One of the themes that is emerging among some people is that what governments have over-reacted to the coronavirus epidemic. We have to start with the assumption that this is a serious public health threat. It needed to be treated as such. A smart, thoughtful government response was called for.
That is not we got. We got a panicked response, based on inadequate and inaccurate information, which should have been recognized as such. Models were built on this inadequate and inaccurate information and produced extremely large estimates of severe illness and deaths, the media hyped the largest numbers, and we were off over the cliff without even checking to see that the cliff was there.
The state of Minnesota is a prime example. Based on a model which has since its first iteration already reduced its estimates by half, we completely shut down many businesses, schools and social life. On the other hand, absolutely no modeling or analyses was done about the economic and non-economic harms of the shutdown orders and no consideration was given to alternatives which caused less severe harms. That is inexcusable.
The Governor keeps talking about being data driven, but he looked at “data” that has a low credibility on the epidemic spread and he looked at no “data” on the economic and non-economic effects of the order and he did no comparative analysis of the effects of different mitigation strategies. He just shut it down.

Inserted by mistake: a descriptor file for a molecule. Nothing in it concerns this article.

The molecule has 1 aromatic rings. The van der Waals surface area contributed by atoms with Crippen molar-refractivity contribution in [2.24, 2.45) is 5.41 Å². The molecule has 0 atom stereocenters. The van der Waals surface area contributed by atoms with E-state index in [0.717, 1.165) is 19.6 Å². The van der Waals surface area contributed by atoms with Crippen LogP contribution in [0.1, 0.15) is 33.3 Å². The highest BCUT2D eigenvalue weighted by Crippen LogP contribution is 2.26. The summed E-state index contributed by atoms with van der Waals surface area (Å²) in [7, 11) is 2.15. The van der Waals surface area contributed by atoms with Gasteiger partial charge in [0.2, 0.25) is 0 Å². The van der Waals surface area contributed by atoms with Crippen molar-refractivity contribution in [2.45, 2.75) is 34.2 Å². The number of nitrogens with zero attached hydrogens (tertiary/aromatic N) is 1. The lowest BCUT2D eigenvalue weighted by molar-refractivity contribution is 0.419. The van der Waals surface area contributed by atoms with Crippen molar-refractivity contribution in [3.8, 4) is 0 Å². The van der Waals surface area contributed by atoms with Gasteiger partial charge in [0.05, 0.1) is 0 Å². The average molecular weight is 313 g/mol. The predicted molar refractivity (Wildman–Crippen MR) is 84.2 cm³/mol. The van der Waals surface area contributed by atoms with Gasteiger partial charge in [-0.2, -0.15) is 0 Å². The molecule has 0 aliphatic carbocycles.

No person under the age of 56 has yet died in Minnesota. Most of the deaths are coming from nursing homes and similar settings. For talking so much about trying to keep people safe, the Governor and the state have done an atrocious job of protecting that population which was known to be the most vulnerable.
The Governor has contributed to exaggerating the risks to most Minnesotans, which creates undue anxiety and will make it much harder for people to resume normal behavior, which is critical if the economy has any hope of rebounding. 70% of the economy is driven by consumer spending. People who are too terrified to go out and resume normal activities aren’t going to bring that spending back. And having 20% or more of the workforce out of a job won’t bring it back either.
So, I will repeat, it was and continues to be a terrible decision-making process and because the process was so bad, the decisions have been awful too. And we see the results in our jobless numbers and other trends. Meanwhile if you want to see an example of good decision-making process and a far smarter approach, look at Sweden. And notice that over the last few days the per capita death rate between Sweden and the US is beginning to converge. As that noted Swedish epidemiologist said in the interview I posted, all countries are going to end up in roughly the same place, some are just forcing themselves to deal with the epidemic for longer and have a destroyed economy while they are dealing with it.